Coronavirus pandemic expected to slow down wind industry in China
The outbreak of the novel coronavirus (COVID-19) pandemic has led to a slowdown of economic activities in China and the wind power industry will be no exception, says GlobalData, a leading data and analytics company.
China has the largest installed wind power capacity with its in excess of 230GW contributing to more than 35% of global Installations. China has also been making the largest wind capacity additions for several years now. However, as a result of the COVID-19 pandemic, the wind sector is expected to face serious consequences as the capacity for equipment manufacturing and provision of engineering, procurement and construction (EPC) services has tightened.
Somik Das, Senior Power Analyst at GlobalData, comments: “China’s annual installation was expected to be around 24GW in 2020 and the outbreak is likely to impact installations equivalent to a massive 2GW - bringing down the installation to 22GW in 2020. A similar impact is expected for the supply of raw materials and components to orders outside China.
The halt of production alongside supply and logistics issues are likely to create tremendous backlogs in orders in the first and second fiscal quarters of 2020. Major Chinese turbine original equipment manufacturers (OEMs) such as Goldwind, Envision, Mingyang and Shanghai Electric, along with foreign turbine OEMs such as Vestas, Siemens Gamesa and GE Renewable Energy, had all reported resumed production in the first week of February. However, facilities are not yet operating at their full capacity due to the quarantine and most office work is being done remotely by employees from their homes.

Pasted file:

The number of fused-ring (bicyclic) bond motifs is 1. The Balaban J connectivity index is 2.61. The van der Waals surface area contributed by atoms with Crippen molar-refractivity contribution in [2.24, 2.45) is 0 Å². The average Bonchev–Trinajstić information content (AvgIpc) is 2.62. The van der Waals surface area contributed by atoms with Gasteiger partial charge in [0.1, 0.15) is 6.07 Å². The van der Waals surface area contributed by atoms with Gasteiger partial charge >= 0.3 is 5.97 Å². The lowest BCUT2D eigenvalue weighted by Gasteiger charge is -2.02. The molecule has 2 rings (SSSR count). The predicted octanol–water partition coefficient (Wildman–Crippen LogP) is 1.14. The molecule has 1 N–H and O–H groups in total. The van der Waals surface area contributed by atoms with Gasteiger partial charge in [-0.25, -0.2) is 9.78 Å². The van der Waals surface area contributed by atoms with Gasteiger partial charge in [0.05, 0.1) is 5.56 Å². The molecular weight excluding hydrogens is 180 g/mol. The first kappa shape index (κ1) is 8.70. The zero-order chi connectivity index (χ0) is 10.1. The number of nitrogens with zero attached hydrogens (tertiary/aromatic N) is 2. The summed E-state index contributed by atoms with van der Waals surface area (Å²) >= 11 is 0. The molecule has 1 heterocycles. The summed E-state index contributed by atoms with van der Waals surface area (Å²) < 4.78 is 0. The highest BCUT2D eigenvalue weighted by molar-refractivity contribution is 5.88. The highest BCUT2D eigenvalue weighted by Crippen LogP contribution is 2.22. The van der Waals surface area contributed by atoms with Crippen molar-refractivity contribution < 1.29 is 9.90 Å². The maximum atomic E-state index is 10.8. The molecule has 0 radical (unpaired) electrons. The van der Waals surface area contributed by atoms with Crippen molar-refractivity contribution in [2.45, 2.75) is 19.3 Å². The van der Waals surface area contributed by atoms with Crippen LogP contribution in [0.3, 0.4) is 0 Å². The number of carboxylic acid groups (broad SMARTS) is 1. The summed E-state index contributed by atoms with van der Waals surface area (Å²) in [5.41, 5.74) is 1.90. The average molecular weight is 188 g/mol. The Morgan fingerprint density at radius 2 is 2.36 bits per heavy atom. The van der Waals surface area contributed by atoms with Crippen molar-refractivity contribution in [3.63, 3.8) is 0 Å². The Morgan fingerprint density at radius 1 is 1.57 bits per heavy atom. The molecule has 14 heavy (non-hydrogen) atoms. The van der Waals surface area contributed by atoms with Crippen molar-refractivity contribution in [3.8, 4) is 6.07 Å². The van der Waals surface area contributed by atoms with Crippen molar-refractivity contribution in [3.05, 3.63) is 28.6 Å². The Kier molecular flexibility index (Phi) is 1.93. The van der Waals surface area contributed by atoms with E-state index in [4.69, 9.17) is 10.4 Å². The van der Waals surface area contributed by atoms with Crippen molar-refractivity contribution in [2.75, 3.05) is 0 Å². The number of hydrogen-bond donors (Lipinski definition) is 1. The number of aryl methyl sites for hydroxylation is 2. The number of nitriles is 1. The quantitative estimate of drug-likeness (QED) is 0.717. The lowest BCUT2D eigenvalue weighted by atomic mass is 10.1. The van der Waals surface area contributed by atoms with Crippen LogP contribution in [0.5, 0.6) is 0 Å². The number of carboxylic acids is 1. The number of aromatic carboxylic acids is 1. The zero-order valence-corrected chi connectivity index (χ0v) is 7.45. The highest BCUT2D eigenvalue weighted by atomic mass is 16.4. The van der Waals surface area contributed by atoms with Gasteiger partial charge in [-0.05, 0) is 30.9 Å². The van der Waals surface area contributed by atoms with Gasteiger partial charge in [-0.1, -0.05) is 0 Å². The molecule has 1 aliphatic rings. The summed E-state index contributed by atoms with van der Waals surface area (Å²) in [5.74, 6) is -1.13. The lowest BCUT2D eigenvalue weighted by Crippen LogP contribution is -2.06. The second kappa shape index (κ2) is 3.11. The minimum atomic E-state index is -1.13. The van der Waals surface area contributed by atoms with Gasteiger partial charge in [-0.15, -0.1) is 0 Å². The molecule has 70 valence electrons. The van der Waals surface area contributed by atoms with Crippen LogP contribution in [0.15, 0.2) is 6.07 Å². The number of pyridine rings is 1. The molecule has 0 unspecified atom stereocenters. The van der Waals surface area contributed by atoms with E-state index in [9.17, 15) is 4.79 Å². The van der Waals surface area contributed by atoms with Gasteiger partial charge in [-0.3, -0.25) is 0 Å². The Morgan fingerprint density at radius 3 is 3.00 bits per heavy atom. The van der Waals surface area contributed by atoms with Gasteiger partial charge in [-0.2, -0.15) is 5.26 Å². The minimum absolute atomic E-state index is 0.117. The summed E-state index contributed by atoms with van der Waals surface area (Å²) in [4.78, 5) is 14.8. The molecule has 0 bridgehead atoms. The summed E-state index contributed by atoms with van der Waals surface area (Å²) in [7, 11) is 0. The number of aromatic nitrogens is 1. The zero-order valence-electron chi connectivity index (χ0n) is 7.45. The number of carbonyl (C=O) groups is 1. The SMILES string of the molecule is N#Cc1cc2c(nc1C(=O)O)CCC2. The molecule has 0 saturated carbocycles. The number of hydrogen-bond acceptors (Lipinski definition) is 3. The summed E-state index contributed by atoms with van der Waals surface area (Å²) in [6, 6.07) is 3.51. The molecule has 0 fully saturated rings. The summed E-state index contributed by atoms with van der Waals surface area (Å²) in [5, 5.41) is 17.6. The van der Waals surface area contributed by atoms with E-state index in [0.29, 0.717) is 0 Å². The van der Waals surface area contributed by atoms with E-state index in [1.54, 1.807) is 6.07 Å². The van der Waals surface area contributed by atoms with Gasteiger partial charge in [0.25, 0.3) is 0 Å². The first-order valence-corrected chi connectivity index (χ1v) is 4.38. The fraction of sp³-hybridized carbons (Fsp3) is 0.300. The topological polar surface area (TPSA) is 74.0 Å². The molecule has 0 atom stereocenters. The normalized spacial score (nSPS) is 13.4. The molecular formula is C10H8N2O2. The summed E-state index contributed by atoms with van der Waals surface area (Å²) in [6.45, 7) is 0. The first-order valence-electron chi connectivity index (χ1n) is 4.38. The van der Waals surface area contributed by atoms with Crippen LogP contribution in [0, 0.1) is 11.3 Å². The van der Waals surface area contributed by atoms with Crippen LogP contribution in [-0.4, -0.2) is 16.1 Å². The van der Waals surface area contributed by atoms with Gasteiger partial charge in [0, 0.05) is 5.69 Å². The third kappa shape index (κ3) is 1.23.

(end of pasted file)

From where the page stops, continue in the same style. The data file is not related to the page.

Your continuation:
Das adds: “There has been a significant drop in the number of cases in Wuhan, Hubei, indicating that China is crawling its way out of the pandemic. However, with the prevailing situation still critical, it is not clear by when the situation will stabilize. Considering the prevailing conditions, China is expected to extend the onshore wind feed-in-tariff deadline, which otherwise was supposed to expire on December 31, 2020.
“If China can continue to restore normalcy, it would be expected, that the Chinese wind industry would witness higher installation in the second quarter of the fiscal year 2020, to capitalize on the delayed feed-in-tarrif (FIT) deadline. Manufacturing is also likely to increase to make up for the losses incurred during the first half of the year.”
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